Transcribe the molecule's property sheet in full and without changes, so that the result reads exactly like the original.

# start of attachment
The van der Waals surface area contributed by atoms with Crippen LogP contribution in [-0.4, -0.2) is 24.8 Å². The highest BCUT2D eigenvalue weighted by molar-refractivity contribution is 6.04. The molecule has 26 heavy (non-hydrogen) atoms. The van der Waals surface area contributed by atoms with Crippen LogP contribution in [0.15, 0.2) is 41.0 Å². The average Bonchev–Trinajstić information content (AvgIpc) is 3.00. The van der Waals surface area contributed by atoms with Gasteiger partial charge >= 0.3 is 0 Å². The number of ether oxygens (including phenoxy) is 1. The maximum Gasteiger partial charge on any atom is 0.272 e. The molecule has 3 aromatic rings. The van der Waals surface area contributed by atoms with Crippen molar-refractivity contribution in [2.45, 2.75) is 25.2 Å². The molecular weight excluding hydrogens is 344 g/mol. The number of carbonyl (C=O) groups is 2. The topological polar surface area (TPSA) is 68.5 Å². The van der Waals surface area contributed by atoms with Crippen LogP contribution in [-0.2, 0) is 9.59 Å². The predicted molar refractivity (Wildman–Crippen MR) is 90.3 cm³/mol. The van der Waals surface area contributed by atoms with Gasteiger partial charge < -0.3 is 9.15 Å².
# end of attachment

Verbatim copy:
The van der Waals surface area contributed by atoms with Crippen LogP contribution in [-0.4, -0.2) is 24.8 Å². The highest BCUT2D eigenvalue weighted by molar-refractivity contribution is 6.04. The molecule has 26 heavy (non-hydrogen) atoms. The van der Waals surface area contributed by atoms with Crippen LogP contribution in [0.15, 0.2) is 41.0 Å². The average Bonchev–Trinajstić information content (AvgIpc) is 3.00. The van der Waals surface area contributed by atoms with Gasteiger partial charge >= 0.3 is 0 Å². The number of ether oxygens (including phenoxy) is 1. The maximum Gasteiger partial charge on any atom is 0.272 e. The molecule has 3 aromatic rings. The van der Waals surface area contributed by atoms with Crippen molar-refractivity contribution in [2.45, 2.75) is 25.2 Å². The molecular weight excluding hydrogens is 344 g/mol. The number of carbonyl (C=O) groups is 2. The topological polar surface area (TPSA) is 68.5 Å². The van der Waals surface area contributed by atoms with Crippen LogP contribution in [-0.2, 0) is 9.59 Å². The predicted molar refractivity (Wildman–Crippen MR) is 90.3 cm³/mol. The van der Waals surface area contributed by atoms with Gasteiger partial charge < -0.3 is 9.15 Å².